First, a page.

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With more large, complex issuers using the offering memorandum (OM) exemption than originally intended, securities regulators are proposing new disclosure requirements for certain firms.

The Canadian Securities Administrators (CSA) are proposing a set of changes to the OM exemption requirements that set out new disclosure demands for issuers that are involved in real estate, and for “collective investment vehicles.”

The proposed changes expand and clarify the disclosure required from these types of issuers when relying on the OM exemption.

According to the regulators’ notice, the exemption was initially intended to help small upstart companies raise relatively small amounts of capital; however, in practice, larger, more complex issuers are increasingly raising money under the OM exemption.

A CSA review of exempt distribution reports found that in 2017 approximately 40% of issuers using the OM exemption had total assets of at least $100 million.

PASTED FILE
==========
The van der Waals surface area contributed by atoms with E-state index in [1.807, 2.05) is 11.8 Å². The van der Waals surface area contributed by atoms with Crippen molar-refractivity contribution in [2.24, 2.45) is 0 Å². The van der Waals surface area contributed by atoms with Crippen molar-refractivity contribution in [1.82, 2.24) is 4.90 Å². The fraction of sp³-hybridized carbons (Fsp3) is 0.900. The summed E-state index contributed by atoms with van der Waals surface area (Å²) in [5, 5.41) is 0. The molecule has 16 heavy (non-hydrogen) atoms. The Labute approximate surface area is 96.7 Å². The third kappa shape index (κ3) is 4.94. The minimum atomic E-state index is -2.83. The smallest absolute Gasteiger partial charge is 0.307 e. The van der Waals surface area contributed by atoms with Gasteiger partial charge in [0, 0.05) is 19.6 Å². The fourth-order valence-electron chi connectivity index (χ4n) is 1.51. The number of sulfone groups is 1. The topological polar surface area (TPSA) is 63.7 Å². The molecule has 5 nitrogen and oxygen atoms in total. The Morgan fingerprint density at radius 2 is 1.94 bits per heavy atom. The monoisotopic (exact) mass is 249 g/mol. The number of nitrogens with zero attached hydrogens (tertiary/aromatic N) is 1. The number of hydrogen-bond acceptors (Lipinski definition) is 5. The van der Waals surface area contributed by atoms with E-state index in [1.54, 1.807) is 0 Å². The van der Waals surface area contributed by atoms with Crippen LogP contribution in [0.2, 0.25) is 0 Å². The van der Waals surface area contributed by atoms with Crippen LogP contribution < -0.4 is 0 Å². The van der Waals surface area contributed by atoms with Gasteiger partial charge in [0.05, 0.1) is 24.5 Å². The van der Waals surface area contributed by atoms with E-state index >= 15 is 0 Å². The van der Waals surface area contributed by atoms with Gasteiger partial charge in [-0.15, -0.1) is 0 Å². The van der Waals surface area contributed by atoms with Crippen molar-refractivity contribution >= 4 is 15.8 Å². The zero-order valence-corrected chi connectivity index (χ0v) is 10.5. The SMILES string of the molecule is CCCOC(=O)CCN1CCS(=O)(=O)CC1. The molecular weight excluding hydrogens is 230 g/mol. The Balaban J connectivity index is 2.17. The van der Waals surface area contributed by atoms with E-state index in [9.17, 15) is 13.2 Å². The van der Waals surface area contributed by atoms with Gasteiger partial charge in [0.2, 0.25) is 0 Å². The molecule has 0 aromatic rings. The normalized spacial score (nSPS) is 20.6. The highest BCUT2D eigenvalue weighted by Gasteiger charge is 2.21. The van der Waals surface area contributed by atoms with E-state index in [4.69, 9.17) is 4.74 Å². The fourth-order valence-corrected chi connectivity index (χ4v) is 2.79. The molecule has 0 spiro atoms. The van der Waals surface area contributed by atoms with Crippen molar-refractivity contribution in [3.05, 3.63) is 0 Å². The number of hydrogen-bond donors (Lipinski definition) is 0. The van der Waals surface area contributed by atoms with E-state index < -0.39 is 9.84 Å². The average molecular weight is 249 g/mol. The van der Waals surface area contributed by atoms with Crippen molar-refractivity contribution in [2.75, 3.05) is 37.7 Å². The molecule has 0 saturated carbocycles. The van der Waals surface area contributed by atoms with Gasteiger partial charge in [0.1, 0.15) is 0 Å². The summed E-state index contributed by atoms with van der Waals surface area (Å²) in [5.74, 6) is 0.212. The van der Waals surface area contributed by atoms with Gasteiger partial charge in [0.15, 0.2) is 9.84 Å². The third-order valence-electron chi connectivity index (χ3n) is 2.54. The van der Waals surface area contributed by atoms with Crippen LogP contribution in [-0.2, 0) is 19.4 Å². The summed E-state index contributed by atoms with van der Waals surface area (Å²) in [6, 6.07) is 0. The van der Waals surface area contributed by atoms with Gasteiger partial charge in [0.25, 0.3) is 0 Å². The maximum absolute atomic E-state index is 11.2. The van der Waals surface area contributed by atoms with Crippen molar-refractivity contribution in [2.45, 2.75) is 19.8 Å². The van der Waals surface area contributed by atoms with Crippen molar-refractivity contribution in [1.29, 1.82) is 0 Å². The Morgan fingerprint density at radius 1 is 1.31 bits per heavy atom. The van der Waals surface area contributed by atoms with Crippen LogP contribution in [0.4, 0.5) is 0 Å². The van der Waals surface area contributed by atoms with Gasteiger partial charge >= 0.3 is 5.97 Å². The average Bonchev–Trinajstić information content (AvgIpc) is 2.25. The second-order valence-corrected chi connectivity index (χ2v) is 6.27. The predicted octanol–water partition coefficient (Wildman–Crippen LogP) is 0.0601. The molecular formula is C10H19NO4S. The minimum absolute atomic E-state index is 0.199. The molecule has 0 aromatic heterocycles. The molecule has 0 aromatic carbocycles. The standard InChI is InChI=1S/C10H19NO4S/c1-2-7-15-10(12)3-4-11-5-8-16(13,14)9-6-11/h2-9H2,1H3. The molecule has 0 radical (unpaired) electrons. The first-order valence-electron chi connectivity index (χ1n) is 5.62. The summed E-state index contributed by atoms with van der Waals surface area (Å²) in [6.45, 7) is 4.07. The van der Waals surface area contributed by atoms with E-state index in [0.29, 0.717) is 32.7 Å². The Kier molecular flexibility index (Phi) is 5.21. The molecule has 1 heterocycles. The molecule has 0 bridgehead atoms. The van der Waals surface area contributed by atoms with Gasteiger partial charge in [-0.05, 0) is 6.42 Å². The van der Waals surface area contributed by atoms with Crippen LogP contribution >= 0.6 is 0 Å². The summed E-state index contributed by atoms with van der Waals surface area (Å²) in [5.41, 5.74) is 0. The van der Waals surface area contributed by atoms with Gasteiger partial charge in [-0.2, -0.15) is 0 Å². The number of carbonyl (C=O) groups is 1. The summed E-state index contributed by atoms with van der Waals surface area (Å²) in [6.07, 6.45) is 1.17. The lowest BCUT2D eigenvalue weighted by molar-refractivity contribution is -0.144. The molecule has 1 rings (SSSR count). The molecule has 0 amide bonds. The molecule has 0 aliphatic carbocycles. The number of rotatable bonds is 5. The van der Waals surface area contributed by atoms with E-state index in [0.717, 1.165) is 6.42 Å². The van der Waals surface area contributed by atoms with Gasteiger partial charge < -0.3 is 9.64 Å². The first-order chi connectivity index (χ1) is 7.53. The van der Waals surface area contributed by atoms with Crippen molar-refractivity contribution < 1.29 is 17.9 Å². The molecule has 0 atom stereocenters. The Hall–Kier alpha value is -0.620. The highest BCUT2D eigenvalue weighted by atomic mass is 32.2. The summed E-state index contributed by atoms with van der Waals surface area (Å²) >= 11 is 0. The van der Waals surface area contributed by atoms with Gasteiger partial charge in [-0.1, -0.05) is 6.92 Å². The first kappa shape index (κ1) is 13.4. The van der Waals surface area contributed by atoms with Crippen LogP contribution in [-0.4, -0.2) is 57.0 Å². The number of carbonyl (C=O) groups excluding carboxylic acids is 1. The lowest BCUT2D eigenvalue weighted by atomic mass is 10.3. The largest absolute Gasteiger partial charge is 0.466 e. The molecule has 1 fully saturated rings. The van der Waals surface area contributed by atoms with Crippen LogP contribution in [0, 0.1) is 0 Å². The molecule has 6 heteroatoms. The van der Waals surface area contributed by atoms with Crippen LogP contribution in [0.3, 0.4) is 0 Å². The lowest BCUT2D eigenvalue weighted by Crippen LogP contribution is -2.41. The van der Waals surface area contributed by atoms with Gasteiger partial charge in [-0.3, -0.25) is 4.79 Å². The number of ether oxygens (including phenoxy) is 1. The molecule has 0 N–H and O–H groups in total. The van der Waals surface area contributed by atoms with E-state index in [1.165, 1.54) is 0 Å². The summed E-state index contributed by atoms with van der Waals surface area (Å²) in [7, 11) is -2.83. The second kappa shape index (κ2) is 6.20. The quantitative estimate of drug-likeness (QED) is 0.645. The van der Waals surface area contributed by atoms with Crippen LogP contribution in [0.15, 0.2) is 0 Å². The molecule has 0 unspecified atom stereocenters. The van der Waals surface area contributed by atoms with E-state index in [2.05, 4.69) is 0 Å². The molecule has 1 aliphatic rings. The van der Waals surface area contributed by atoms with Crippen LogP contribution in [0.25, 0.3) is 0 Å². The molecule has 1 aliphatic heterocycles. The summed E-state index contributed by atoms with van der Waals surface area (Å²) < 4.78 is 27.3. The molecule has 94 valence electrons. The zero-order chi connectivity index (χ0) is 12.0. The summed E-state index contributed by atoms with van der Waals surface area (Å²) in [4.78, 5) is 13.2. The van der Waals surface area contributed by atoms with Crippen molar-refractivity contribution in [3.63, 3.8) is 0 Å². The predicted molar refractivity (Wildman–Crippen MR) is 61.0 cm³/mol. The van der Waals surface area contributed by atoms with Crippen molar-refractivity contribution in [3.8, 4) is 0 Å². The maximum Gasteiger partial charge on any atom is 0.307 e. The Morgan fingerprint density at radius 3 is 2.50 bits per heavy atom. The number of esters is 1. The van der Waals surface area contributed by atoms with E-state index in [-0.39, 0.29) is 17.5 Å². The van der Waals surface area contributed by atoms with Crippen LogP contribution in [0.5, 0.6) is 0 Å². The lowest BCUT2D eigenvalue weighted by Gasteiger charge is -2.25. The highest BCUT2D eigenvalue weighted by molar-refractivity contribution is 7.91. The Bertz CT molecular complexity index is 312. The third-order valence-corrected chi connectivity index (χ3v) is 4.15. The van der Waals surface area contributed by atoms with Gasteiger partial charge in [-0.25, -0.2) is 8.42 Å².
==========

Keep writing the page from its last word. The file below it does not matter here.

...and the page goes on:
Additionally, the regulators found that 43% of OM issuers were operating “collective investment vehicles” engaged in activities such as mortgage lending, and another 17% were operating in the real estate sector.

“Compliance reviews have also indicated that under the current OM exemption requirements, it can be unclear to issuers what disclosure is required in order to provide investors with sufficient information,” the CSA said in its notice.

The proposed changes are designed to provide issuers with clearer, more tailored disclosure requirements while also ensuring that investors get more useful information.

For instance, real estate issuers will have to provide independent property appraisals in certain circumstances.

Collective investment vehicles will be required to make more disclosure about their investment decision-making processes, and about the composition and performance of their portfolios.

“The proposed amendments aim to provide more certainty to issuers as to what they must disclose to provide better information to investors,” said Louis Morisset, chair of the CSA and president and CEO of the Autorité des marchés financiers.

Comments on the proposals are due Dec. 16.